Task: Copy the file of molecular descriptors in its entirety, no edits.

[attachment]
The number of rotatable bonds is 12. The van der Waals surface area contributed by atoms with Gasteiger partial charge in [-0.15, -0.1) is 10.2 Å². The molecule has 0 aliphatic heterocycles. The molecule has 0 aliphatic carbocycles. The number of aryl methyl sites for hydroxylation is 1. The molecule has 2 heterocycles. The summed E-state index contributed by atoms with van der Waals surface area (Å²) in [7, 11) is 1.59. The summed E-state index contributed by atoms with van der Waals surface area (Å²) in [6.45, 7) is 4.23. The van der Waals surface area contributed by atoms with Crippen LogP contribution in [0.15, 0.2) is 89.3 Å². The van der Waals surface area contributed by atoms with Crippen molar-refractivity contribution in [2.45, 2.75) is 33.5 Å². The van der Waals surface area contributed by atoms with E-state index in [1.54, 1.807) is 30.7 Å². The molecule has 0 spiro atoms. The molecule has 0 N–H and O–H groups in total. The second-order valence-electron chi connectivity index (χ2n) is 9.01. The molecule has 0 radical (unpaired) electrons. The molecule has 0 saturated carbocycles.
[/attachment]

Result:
The number of rotatable bonds is 12. The van der Waals surface area contributed by atoms with Gasteiger partial charge in [-0.15, -0.1) is 10.2 Å². The molecule has 0 aliphatic heterocycles. The molecule has 0 aliphatic carbocycles. The number of aryl methyl sites for hydroxylation is 1. The molecule has 2 heterocycles. The summed E-state index contributed by atoms with van der Waals surface area (Å²) in [7, 11) is 1.59. The summed E-state index contributed by atoms with van der Waals surface area (Å²) in [6.45, 7) is 4.23. The van der Waals surface area contributed by atoms with Crippen LogP contribution in [0.15, 0.2) is 89.3 Å². The van der Waals surface area contributed by atoms with Crippen molar-refractivity contribution in [2.45, 2.75) is 33.5 Å². The van der Waals surface area contributed by atoms with E-state index in [1.54, 1.807) is 30.7 Å². The molecule has 0 spiro atoms. The molecule has 0 N–H and O–H groups in total. The second-order valence-electron chi connectivity index (χ2n) is 9.01. The molecule has 0 radical (unpaired) electrons. The molecule has 0 saturated carbocycles.